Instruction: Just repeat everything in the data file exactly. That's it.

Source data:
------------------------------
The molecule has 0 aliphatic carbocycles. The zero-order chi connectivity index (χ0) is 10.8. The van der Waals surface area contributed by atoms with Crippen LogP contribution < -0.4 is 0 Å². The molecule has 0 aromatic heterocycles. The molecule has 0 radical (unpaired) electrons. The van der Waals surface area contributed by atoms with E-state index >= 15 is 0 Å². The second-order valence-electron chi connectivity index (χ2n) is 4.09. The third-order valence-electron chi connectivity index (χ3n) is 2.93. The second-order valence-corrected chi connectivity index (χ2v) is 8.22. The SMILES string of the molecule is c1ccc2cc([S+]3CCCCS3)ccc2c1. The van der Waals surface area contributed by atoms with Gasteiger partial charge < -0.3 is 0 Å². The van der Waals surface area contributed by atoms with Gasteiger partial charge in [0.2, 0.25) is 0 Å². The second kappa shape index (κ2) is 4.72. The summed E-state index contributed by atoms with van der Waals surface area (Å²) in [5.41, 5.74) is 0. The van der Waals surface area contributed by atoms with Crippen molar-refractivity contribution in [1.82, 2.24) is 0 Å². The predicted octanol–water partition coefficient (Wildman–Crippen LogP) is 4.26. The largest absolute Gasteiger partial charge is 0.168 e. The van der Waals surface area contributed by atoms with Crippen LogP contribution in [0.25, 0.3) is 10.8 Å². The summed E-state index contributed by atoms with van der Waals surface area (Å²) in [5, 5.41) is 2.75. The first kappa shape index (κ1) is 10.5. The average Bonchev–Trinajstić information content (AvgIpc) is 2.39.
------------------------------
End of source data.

The molecule has 0 aliphatic carbocycles. The zero-order chi connectivity index (χ0) is 10.8. The van der Waals surface area contributed by atoms with Crippen LogP contribution < -0.4 is 0 Å². The molecule has 0 aromatic heterocycles. The molecule has 0 radical (unpaired) electrons. The van der Waals surface area contributed by atoms with E-state index >= 15 is 0 Å². The second-order valence-electron chi connectivity index (χ2n) is 4.09. The third-order valence-electron chi connectivity index (χ3n) is 2.93. The second-order valence-corrected chi connectivity index (χ2v) is 8.22. The SMILES string of the molecule is c1ccc2cc([S+]3CCCCS3)ccc2c1. The van der Waals surface area contributed by atoms with Gasteiger partial charge < -0.3 is 0 Å². The van der Waals surface area contributed by atoms with Gasteiger partial charge in [0.2, 0.25) is 0 Å². The second kappa shape index (κ2) is 4.72. The summed E-state index contributed by atoms with van der Waals surface area (Å²) in [5.41, 5.74) is 0. The van der Waals surface area contributed by atoms with Crippen molar-refractivity contribution in [1.82, 2.24) is 0 Å². The predicted octanol–water partition coefficient (Wildman–Crippen LogP) is 4.26. The largest absolute Gasteiger partial charge is 0.168 e. The van der Waals surface area contributed by atoms with Crippen LogP contribution in [0.25, 0.3) is 10.8 Å². The summed E-state index contributed by atoms with van der Waals surface area (Å²) in [5, 5.41) is 2.75. The first kappa shape index (κ1) is 10.5. The average Bonchev–Trinajstić information content (AvgIpc) is 2.39.